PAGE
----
Does the First Amendment protect messages on clothing people wear when casting their votes at polling places? That’s a complicated question the Supreme Court will answer sometime this month.
The under-the-radar dispute from Minnesota law regulating “political” clothing worn at polling places is one many people can identify with. In Minnesota Voters Alliance v. Mansky, Andrew Cilek of Hennepin County was temporarily stopped from voting because he was wearing a T-shirt with a “Don’t Tread on Me” and a Tea Party slogan, and a button endorsing Voter ID policies.
Polling officials flagged Cilek for violating Minnesota Statute Section 211B.11, which prevents voters from wearing political badges, political buttons, or other “political insignia” at polling places, because the messages communicated are “designed to influence and impact voting” or promote a “group with recognizable political views.”
Cilek has argued that his rights were violated because the law is “facially overbroad under the First Amendment” because it “broadly bans all political apparel at the polling place.” In particular, the law gives local poll judges wide latitude to determine polices that ban political speech at the polls – in the form of political clothing.
On its way to the Supreme Court, a district court dismissed Minnesota Voters Alliance v. Mansky, in part citing a 1992 Supreme Court decision, Burson v. Freeman. In that 5-3 decision, Justice Harry Blackmun found that that the state of Tennessee had the right to establish a “restricted zone around polling places” as “necessary to serve the interest in protecting the right to vote freely and effectively.”
A divided Eighth Circuit appeals court upheld the lower court decision, relying on the Burson decision and three decisions from other federal circuit courts. But in their appeal to the Supreme Court, the attorneys for the petitioners noted that two other federal appeals courts, the Fourth Circuit and the Seventh Circuit, found that a broad ban on political speech at the polls conflicts with the First Amendment.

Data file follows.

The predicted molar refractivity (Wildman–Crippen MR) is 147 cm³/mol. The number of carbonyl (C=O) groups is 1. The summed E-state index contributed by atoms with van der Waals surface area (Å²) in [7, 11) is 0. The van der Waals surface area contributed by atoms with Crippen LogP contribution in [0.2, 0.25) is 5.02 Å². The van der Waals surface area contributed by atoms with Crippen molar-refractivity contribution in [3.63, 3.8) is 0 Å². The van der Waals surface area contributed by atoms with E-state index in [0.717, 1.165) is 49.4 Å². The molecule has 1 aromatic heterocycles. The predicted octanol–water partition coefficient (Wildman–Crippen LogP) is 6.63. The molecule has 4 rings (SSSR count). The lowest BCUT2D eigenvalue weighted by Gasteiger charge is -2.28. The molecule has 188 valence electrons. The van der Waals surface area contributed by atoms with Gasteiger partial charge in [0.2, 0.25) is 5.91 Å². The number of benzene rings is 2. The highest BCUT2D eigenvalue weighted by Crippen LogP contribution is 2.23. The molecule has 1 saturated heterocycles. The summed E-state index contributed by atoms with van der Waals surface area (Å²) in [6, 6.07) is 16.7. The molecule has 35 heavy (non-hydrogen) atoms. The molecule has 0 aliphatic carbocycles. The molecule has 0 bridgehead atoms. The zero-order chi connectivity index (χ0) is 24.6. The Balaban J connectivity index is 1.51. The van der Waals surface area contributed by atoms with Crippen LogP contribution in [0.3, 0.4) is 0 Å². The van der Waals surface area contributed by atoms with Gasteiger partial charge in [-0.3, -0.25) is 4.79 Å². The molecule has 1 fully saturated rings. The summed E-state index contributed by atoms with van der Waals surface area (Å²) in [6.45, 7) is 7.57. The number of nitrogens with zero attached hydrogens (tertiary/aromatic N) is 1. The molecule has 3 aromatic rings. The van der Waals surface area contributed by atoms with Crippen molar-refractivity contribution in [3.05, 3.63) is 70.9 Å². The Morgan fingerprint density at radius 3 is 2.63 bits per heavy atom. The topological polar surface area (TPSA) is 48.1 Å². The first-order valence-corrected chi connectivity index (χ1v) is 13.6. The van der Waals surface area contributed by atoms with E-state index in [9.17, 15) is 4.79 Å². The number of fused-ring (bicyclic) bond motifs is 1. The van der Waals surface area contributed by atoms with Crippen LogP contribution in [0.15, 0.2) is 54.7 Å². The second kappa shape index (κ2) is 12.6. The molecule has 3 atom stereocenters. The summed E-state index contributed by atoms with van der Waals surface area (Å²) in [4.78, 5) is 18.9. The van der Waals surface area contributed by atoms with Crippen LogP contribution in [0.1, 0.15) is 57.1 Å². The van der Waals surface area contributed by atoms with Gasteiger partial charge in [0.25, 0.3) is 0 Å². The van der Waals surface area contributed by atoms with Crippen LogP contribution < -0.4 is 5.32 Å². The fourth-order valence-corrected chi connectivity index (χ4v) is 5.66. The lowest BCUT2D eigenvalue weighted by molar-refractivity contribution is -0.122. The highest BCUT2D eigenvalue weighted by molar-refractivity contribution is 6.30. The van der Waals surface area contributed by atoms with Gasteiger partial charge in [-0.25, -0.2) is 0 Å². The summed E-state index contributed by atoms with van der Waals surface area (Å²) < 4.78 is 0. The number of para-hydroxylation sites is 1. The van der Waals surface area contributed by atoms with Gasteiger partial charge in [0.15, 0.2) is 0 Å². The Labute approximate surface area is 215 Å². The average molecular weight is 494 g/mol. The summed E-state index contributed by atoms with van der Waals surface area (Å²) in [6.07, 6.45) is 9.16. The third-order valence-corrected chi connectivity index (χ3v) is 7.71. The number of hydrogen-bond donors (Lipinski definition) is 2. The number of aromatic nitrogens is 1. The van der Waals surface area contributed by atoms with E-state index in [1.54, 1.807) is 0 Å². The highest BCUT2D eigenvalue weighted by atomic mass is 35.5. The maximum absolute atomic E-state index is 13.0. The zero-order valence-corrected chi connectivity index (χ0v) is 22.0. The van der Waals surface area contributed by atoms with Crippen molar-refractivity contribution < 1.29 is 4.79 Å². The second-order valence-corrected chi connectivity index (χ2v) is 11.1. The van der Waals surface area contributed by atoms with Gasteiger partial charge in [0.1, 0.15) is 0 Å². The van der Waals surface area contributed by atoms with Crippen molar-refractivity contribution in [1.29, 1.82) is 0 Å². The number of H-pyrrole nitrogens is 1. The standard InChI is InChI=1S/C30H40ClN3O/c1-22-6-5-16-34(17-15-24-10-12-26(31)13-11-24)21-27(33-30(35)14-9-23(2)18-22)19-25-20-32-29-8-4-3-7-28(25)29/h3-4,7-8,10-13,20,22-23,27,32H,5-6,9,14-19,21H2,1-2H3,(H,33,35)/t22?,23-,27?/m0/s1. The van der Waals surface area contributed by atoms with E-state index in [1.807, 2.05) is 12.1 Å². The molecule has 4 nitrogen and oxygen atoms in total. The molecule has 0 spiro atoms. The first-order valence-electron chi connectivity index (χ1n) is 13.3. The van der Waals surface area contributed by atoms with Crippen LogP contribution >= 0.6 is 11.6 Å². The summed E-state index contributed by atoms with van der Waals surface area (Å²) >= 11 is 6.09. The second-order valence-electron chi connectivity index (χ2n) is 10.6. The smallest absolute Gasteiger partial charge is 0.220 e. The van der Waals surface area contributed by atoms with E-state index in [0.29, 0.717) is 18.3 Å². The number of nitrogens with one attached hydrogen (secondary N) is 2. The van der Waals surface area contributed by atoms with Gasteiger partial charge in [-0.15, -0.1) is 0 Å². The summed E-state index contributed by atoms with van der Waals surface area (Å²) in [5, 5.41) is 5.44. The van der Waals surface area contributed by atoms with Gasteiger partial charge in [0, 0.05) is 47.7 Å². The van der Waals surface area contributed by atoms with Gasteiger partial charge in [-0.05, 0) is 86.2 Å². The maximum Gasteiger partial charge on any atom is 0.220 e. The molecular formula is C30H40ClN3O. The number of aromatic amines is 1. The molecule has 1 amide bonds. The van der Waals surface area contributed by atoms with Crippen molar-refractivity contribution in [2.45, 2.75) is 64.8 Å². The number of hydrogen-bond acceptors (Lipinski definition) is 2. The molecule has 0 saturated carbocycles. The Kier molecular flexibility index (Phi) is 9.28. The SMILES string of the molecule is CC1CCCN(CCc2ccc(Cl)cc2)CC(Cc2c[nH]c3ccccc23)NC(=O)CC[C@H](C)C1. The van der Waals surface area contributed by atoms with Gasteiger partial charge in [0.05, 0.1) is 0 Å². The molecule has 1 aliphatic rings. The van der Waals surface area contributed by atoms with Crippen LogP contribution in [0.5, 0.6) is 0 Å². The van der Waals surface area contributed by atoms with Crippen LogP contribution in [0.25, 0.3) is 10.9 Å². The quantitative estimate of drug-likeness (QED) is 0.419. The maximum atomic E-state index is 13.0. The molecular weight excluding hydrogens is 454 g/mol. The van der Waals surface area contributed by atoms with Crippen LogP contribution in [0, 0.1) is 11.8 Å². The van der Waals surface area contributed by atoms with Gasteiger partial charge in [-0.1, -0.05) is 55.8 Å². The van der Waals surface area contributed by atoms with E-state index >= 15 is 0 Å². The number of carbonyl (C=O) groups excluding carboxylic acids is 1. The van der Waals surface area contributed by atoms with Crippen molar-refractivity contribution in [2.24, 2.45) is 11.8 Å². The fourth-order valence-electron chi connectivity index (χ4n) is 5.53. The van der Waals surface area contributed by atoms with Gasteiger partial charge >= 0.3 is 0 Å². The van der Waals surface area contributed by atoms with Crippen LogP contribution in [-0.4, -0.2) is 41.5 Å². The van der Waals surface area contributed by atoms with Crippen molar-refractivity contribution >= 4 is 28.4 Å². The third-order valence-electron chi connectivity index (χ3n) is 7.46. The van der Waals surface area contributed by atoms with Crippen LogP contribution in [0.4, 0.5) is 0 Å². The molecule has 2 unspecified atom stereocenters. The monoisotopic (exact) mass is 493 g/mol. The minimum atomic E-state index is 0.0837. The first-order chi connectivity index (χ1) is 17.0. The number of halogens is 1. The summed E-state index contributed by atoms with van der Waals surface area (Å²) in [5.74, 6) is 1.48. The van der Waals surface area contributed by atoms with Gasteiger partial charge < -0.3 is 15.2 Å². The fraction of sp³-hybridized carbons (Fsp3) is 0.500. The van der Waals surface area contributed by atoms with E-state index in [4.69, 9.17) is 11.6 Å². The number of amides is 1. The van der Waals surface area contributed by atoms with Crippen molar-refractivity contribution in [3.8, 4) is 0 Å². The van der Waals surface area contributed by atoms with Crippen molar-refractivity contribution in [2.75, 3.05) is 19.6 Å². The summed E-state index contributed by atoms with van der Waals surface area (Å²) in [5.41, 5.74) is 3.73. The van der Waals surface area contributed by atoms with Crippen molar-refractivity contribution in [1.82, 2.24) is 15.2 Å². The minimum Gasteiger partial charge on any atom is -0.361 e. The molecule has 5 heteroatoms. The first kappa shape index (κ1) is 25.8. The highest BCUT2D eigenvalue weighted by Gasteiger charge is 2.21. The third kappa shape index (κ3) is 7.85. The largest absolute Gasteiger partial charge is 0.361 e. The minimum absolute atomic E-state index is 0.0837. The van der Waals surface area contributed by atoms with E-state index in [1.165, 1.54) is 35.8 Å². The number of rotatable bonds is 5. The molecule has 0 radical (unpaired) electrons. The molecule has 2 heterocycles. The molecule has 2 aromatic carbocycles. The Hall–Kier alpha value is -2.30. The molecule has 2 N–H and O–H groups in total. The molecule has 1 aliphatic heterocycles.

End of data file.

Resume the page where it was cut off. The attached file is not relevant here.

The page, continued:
At Supreme Court oral arguments on February 28, the Justices asked many questions, and court observers didn’t have a clear sense of the case’s outcome.
David Breemer, arguing for the Voters Alliance and Cilek, faced questions from Chief Justice John Roberts about the state’s rights to ensure a peaceful environment inside the polling place. He asked Breemer if voters should be allowed to “have a time for some quiet reflection or to do that important civic obligation in peace and quiet without being bombarded by another campaign display.” Other Justices pressed Breemer on what rules he would define narrowly to ensure the government could regulate the polling place without violating free speech rights.
The Justices also had pointed questions for Daniel Rogan as he argued the state of Minnesota’s case. Roberts seemed skeptical that Minnesota’s law could regulate some dress items. “Do you really think if someone has a shirt with the tiniest little logo or inscription here, that that's going to have any effect on decorum?” he told Rogan. Justice Samuel Alito seemed equally skeptical when Rogan said a “well-know” message related to an electoral choice could be subject to regulation; the Justice asked if a T-shirt with the text of the Second Amendment could also be banned at the polls.
Also mentioned during arguments was that nine other states have broad bans on political clothing at polls that could be affected by the Court’s decision, which is expected by the end of June.
Scott Bomboy is the editor in chief of the National Constitution Center.